Check under "Machine Shops” and "Metal Fabricators" (or similar such headings) first. If the shops listed can't do it, they would most likely would know of someone who "rolls" tubing because they've had to such things out. There have been rare occasions that I've seen listings under "Metal Fabricators - Rolling"... but generally its an operation that is part of a larger shop and is not advertised exclusively.

                    Tubing is very easy to kink, because it is, of course, hollow. The most common way is to roll it in a machine like these that use fitted dies:


                    I'd expect to pay around $60 an hour for labor plus materials (I’m guessing at least an hour plus 19' of tubing at +/- $25 or so?). You could probably use short sections of smaller tubing fitted inside the ends of the hoop sections. Then couple them together with a small set-screw at both sides of the joint (set screws are those teeny, tiny little headless screws, often with a pointed end and tightened by an Allen wrench). Go in and talk to the folks who are doing it, if you can. When I worked in the machine shop, I'd always give folks in situations like yours a break if I could.

                    Hope this helps... feel free to message me if you need anything else.
                    • Oh, you rock.. and I was totally picturing those Allen key/screwy things, now I know what to call them!
                      .. now, just as soon as I figure out how well I'm actually doing at this whole self-employment thing (gotta see what my January work totals up to), I'll know if I can afford it.. but I really really really want one! :)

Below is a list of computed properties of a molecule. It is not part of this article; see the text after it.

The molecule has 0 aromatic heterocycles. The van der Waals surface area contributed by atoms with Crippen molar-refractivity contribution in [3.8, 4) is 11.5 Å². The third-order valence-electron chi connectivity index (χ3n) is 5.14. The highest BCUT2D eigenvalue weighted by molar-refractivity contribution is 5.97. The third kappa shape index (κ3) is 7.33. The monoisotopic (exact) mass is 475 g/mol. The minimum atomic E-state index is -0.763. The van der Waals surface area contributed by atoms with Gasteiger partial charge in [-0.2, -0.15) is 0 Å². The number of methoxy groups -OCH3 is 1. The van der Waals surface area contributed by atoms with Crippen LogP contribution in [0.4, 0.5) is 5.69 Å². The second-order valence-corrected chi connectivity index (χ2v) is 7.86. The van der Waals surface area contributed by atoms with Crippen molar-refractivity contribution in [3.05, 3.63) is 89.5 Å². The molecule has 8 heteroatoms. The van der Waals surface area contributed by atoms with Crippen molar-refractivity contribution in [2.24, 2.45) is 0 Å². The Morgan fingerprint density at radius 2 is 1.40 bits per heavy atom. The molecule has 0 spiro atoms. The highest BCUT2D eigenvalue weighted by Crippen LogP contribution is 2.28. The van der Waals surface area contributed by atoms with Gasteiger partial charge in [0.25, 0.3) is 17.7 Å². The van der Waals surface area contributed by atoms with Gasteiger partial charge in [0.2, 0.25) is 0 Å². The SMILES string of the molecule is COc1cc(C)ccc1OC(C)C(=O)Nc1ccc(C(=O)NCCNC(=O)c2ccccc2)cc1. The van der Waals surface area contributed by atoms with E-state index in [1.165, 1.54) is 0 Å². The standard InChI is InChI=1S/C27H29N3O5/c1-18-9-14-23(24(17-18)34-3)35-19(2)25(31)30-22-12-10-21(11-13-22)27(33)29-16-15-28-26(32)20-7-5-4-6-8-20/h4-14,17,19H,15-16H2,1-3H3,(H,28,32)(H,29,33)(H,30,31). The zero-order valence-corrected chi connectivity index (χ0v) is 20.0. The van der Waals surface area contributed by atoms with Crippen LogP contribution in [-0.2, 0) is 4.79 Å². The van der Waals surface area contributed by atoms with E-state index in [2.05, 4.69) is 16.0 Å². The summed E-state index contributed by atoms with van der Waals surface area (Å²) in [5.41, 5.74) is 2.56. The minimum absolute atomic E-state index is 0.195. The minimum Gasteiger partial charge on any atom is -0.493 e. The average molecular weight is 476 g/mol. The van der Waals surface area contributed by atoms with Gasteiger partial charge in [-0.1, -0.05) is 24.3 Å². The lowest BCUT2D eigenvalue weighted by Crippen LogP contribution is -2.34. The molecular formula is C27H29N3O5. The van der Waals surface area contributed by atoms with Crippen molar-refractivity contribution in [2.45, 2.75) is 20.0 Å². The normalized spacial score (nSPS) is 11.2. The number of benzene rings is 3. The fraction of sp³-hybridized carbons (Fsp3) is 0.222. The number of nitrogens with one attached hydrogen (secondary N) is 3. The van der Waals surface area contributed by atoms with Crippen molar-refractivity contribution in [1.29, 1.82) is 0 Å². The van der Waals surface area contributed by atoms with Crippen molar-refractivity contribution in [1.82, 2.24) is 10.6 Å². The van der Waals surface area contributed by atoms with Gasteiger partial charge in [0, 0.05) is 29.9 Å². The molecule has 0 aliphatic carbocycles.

Thanks babe :)

                • I posted a diagram about how to lay out the sheet(s) to make a sphere. This is in my public photo section.
                  • This is the maximum depth. Additional responses will not be threaded.
                    Eric- You are awesome! I am going to use this, too! You guys sure know how to keep girls smiling!
                    • Heh.. that's my favourite guy, actually.. the kind who tries to keep me happy :) Gets me to work hard at keeping it balanced the other way, too!

                      I was mentioning this tribe and all y'all helpful folks when I was at our hooping practice session tonight.. much gratitude extended again!

                      • Guess I'm a bit late but,
                        I've built a metal sphere(stainless steel). I've posted a photo and a short description in my photo gallery.
                        I use a hydraulic press to pre-form the pieces that will make up the skin.
                        • How did you create the spherical form to press? Great work, beautiful work, by the way.
                          • There's a tank company outside L.A. that makes spherical tanks. I bought a half sphere 19 inches in diameter that was3/4 inch thick(strong enough to withstand the pressure of the 85 ton(I think) press that I planned to use. The half sphere I used as my female die. I pressed 10 inch diameter x 1/8th stainless discs (which I got as scrap)using as my male die another bowl shaped form. I had to do some figuring to be sure that at this diameter 12 discs would completely cover the surface,a near perfect fit...
                            I had another idea for your project for Burning Man. Why not use preformed bowl shapes as sections of your final sphere just as I have done, only with a shaped objects that're already formed and readily available almost everywhere,albeit allot larger...Satellite dishes.

Recent topics in "Metal Working"

Topic Author Replies Last Post
Building a trike Steamboat Ed 3 March 5, 2012
Looking for a lathe Steamboat Ed 12 February 20, 2012
LED Teachers/Classes? dr.e 1 December 12, 2011
Arrrgghhh Silver soldering SST Unsubscribed 2 September 14, 2010